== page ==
At the beginning, Tischer therefore advises replacing the craving for sweets more and more with naturally sweet things such as bananas, natural yoghurt with fresh fruit and nuts. As a result, a finer sense of taste develops again and classic sweets, which in any case only contain empty calories but no nutritional value, are soon perceived as far too sweet.
4 tips for starting a life without sugar
Eat sufficiently large main meals
1 The change in diet often also changes the feeling of satiety. Above all, those who do without bought bread and sugary sweets in between should make sure that they get full with the main meals. Protein-rich and fiber-rich foods and recipes that really taste good help.
Plan food ahead and stock up
2 Especially at the beginning of a sugar-free diet, shopping lists and meal plans on which foods without sugar and corresponding recipes are noted are helpful. So you always have something good in the house when you get hungry, big or small.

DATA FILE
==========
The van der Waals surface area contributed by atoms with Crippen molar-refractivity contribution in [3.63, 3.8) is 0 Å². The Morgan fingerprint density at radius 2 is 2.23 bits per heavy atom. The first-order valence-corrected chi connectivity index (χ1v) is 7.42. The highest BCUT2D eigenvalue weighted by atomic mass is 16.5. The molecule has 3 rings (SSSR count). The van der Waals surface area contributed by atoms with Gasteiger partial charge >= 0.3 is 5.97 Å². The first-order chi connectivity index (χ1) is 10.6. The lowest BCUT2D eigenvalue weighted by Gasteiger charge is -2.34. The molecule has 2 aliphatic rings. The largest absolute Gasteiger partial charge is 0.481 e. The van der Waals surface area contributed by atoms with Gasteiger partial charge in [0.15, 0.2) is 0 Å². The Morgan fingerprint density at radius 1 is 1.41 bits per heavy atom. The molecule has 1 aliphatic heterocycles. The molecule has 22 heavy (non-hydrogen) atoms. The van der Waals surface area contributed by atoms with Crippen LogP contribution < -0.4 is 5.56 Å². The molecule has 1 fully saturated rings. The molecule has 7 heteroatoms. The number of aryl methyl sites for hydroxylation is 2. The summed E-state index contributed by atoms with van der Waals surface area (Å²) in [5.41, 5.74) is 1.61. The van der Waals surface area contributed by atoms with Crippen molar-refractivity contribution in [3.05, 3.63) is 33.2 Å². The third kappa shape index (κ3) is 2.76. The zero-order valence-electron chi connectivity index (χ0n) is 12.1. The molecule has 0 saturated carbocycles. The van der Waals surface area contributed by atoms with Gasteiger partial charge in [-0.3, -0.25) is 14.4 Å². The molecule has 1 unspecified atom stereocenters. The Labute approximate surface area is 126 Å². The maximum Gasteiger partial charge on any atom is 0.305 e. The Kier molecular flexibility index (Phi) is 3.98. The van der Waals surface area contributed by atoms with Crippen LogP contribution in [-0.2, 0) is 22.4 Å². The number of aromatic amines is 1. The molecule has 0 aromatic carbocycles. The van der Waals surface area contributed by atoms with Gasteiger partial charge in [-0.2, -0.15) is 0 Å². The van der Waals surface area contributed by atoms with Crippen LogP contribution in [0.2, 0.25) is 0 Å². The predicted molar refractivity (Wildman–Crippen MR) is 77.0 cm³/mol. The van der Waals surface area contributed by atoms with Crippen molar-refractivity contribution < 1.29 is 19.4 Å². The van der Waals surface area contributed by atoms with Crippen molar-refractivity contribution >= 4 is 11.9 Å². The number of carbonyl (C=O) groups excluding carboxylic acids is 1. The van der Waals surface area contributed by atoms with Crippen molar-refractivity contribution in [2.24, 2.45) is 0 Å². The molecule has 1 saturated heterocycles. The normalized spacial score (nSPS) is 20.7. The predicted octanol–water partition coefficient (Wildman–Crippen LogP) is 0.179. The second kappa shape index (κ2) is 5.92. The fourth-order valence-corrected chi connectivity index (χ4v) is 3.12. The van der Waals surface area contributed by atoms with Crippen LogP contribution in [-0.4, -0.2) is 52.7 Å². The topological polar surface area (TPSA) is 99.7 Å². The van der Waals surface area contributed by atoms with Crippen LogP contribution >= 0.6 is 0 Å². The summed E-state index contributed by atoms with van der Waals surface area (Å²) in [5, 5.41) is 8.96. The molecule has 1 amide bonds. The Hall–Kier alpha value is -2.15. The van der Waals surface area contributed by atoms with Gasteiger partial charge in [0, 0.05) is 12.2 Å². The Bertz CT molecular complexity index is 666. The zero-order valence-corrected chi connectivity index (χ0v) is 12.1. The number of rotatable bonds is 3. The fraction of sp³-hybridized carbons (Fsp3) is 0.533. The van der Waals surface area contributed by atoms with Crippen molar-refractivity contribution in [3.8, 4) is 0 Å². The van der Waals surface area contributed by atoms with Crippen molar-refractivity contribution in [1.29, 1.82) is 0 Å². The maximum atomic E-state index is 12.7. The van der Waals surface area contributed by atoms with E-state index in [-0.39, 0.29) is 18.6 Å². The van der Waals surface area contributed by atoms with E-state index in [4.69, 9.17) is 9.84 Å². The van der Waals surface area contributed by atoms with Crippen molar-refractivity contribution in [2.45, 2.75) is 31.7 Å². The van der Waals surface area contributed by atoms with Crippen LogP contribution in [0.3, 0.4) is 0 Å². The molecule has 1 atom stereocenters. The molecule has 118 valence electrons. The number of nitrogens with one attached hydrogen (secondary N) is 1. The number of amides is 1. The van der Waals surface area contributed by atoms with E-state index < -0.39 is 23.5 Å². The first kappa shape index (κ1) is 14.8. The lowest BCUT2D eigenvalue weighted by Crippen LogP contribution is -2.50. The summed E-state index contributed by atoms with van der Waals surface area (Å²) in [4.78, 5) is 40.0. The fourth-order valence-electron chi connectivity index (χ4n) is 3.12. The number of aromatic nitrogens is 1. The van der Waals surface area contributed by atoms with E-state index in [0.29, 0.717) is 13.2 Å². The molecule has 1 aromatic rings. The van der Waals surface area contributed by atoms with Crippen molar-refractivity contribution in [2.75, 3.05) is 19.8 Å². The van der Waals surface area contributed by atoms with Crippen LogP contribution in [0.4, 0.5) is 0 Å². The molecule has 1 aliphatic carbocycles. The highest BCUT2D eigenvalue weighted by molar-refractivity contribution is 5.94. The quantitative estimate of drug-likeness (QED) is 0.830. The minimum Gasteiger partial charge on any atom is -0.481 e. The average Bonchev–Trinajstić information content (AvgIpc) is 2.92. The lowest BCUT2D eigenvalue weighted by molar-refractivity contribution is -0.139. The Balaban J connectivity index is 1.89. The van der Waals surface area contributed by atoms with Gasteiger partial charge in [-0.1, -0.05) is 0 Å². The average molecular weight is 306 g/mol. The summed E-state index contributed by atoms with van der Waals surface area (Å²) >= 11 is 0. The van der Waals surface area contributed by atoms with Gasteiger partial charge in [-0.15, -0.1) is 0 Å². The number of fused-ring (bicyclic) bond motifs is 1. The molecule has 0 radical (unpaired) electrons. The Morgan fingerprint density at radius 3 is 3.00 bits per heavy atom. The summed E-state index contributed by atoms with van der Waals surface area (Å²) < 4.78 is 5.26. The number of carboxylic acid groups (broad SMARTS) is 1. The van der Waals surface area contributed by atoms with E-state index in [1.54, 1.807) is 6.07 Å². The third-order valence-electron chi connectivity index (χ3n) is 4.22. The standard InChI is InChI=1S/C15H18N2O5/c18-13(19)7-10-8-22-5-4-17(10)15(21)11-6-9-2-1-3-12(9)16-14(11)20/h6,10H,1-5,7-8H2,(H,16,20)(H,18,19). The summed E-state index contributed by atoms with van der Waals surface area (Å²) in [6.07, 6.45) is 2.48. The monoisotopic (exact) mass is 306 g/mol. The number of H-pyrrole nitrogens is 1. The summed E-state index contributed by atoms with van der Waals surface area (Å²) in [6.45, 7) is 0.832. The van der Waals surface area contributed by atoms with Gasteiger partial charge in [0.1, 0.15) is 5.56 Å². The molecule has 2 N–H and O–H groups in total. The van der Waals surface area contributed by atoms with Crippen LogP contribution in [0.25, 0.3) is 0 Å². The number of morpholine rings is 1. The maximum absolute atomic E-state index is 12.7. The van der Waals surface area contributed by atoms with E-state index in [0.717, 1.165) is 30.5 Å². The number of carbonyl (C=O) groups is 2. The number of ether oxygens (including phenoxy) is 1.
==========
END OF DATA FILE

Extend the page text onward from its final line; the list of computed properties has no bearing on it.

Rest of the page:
Healthy takeaway recipes:
Have snacks up your sleeve
3 If you want to eat sugar-free, you should avoid classic snacks; the roll from the bakery or the muesli bar are rather taboo. Anyone who works a lot and for a long time or is on the go should therefore have sugar-free snacks available, such as nuts, a piece of cheese or raw vegetables.
4 These blogs, books and documentaries motivate people to live together without sugar and have helpful tips for shopping and delicious recipes.
Fully sugared – That Sugar Film: The documentary film by the Australian actor Gameau shows the consequences of a sugar-rich diet in an entertaining way and was the incentive for many viewers to start a life without sugar. In the book of the same name based on the film, Gameau gives tips on how to eat sugar-free.
Goodbye sugar – sugar-free happiness in 8 weeks: The Australian’s book is particularly impressive with its recipes and a plan for changing your diet within 8 weeks. It’s not too fast and it’s not too strict. Because feasibility, health and fun in cooking are the focus here.
A year without sugar: There are many motivating and honest testimonials on Anya’s blog as well as good tips for beginners for shopping lists and recipes. And incredibly creative recipes such as a mousse au chocolat made from cocoa powder, avocado and banana.